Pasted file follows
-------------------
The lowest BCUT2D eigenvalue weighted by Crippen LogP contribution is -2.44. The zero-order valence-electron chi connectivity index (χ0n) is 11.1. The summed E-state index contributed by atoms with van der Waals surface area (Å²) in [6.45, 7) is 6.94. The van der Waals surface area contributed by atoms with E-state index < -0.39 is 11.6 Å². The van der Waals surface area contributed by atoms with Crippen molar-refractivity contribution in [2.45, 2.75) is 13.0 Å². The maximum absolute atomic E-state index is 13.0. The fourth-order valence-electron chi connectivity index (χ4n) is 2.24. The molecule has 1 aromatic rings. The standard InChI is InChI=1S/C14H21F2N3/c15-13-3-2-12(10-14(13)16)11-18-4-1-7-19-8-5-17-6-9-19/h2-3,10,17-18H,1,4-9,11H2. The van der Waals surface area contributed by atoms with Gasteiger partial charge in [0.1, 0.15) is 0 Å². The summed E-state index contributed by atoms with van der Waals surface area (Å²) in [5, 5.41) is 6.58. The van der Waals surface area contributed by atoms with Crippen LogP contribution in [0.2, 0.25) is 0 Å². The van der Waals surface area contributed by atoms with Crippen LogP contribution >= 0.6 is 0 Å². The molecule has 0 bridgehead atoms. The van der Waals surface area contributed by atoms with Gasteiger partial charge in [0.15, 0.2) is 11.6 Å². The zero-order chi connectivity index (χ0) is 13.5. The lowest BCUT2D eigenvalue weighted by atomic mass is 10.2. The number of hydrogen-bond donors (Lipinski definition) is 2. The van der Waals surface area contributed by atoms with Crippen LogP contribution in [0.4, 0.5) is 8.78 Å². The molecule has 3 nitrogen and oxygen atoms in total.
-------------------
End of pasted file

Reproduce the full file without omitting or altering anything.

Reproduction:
The lowest BCUT2D eigenvalue weighted by Crippen LogP contribution is -2.44. The zero-order valence-electron chi connectivity index (χ0n) is 11.1. The summed E-state index contributed by atoms with van der Waals surface area (Å²) in [6.45, 7) is 6.94. The van der Waals surface area contributed by atoms with E-state index < -0.39 is 11.6 Å². The van der Waals surface area contributed by atoms with Crippen molar-refractivity contribution in [2.45, 2.75) is 13.0 Å². The maximum absolute atomic E-state index is 13.0. The fourth-order valence-electron chi connectivity index (χ4n) is 2.24. The molecule has 1 aromatic rings. The standard InChI is InChI=1S/C14H21F2N3/c15-13-3-2-12(10-14(13)16)11-18-4-1-7-19-8-5-17-6-9-19/h2-3,10,17-18H,1,4-9,11H2. The van der Waals surface area contributed by atoms with Gasteiger partial charge in [0.1, 0.15) is 0 Å². The summed E-state index contributed by atoms with van der Waals surface area (Å²) in [5, 5.41) is 6.58. The van der Waals surface area contributed by atoms with Crippen LogP contribution in [0.2, 0.25) is 0 Å². The van der Waals surface area contributed by atoms with Crippen LogP contribution >= 0.6 is 0 Å². The molecule has 0 bridgehead atoms. The van der Waals surface area contributed by atoms with Gasteiger partial charge in [0.15, 0.2) is 11.6 Å². The zero-order chi connectivity index (χ0) is 13.5. The lowest BCUT2D eigenvalue weighted by atomic mass is 10.2. The number of hydrogen-bond donors (Lipinski definition) is 2. The van der Waals surface area contributed by atoms with Crippen LogP contribution in [0.4, 0.5) is 8.78 Å². The molecule has 3 nitrogen and oxygen atoms in total.